Do you avoid or ignore handling your debts?
Are you holding out for the statute of limitations to pass, or hoping the debt
will just go away? If so, you may want to reconsider. If it’s been months or
years since you’ve made a regular payment on your debts, you’re not in a good
Debt is a serious problem. The average household debt is $137,063, Debtconsolidation.com reports, and credit card debt totaled $978.9 billion in 2016. This debt continues to rise every year.
The cause of the debt crisis? For most
people, it was caused by living beyond their means. Even teenagers admit to
going into debt at an early age just to keep up with their friends. Clothes,
smartphones, tech gadgets, parties, vacations, massages, and other luxuries are
all enticing, but if you have to put a phone or vacation on your credit card,
you probably can’t afford it. Avoid the temptation to buy expensive things
you can’t pay for in one shot.
You may not have known what you were getting yourself into, but financial mistakes have to be reconciled at some point. Ignoring a debt in hopes that it will go away is a terrible idea.
Debt collectors can sue you at any point in time
The moment you fail to meet your payment obligations according to your agreement, you can be sued for your debt. If you can’t pay it, the court may order your wages to be garnished.
Before you think you’re safe because you’ve
negotiated a new payment plan, think again. You may be surprised to learn that
your credit card company can sue you even when they’ve agreed to accept an
altered payment arrangement from you. Only honoring your original agreement
will protect you from being sued.
For example, if your original agreement is
to pay a minimum of $300 per month, but you negotiate that down to $250 per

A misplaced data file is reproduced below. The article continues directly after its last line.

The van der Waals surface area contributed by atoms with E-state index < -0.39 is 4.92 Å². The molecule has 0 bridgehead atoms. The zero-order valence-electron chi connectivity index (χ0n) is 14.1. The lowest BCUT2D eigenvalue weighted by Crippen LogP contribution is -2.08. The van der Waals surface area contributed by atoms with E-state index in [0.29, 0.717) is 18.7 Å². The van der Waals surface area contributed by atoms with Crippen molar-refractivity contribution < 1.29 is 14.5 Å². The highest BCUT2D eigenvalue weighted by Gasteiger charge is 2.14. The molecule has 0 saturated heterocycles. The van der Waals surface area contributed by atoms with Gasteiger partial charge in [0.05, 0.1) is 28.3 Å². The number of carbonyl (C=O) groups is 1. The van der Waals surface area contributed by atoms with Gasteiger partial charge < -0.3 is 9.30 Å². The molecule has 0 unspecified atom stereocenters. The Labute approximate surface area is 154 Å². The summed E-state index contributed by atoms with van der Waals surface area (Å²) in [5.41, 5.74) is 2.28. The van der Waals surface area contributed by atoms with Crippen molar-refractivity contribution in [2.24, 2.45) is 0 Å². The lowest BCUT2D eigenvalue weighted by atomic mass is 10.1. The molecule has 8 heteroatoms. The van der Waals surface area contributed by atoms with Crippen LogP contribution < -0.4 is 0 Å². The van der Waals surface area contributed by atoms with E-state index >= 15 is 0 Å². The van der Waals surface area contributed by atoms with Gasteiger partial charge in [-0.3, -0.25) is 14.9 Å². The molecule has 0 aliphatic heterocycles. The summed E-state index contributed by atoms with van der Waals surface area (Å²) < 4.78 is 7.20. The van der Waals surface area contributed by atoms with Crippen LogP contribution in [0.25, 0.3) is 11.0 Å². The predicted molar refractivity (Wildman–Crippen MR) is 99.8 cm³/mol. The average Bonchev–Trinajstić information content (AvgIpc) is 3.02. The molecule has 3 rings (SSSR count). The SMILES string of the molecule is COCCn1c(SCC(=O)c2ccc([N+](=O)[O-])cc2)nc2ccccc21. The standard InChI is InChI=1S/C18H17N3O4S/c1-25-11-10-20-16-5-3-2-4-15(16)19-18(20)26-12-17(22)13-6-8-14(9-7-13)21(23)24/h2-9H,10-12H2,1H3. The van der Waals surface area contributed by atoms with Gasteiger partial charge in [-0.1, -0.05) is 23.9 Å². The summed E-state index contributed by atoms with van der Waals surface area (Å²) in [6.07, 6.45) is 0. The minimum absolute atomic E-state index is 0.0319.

month, you’re riding on the good graces of your credit card company. You might
pay $250 per month for an entire year, never miss a payment, and make extra
payments on the side, and they can still legally sue you for the remainder of
Just because you haven’t heard from a
collector, doesn’t mean they aren’t getting ready to file suit against you.
It’s risky to be on an altered payment plan, but it’s even riskier to ignore a
Debt collectors can be easy to work with
Despite what you may read on the internet,
debt collectors can be easy to work with. Many people successfully negotiate
their own debt just by having a casual, polite conversation with the agent on
the other end.
Being polite is a breath of fresh air to a debt collector. “Being a bill collector is stressful,” Michelle Dunn says. “Some people will scream and yell at you, call you names, hang up on you, and cry.” The job of a bill collector is emotionally damaging, and it’s essentially a job where you subject yourself to abuse all day long.
When you’re polite and reasonable, a debt
collector will be more likely to help you out and give you the best deal
possible. Just like car insurance claims adjusters, collection agents are given
the ability to negotiate your debt within certain parameters. If you owe $700
and want to settle your debt immediately over the phone for $500, there’s a
good chance they’ll take it.
Interest is a beast
Ignoring debt makes your interest pile up
with incredible speed. When you ignore a debt long enough, you might end up
owing more interest than the original debt.
If you’ve got a debt with a snowballing
balance due to interest, cut it off at the pass as fast as possible. If you
can’t pay the total amount, or even make reasonable payments, consider debt
consolidation services. A debt consolidation service will negotiate a
settlement amount with each of your creditors, and then bill you monthly until
you’ve covered the settlement amount plus their fees.
4. Choose your debt remedy services wisely
Do your research before consolidating your
debt. Some consolidation services charge a flat percentage of the total debt
you owe after negotiations. Other services are actually a loan that comes with
an interest rate that accumulates each month based on how much debt remains.
Avoid a consolidation service that acts as a loan if possible. Don’t put
yourself in a position where you have to go into more debt to get out of your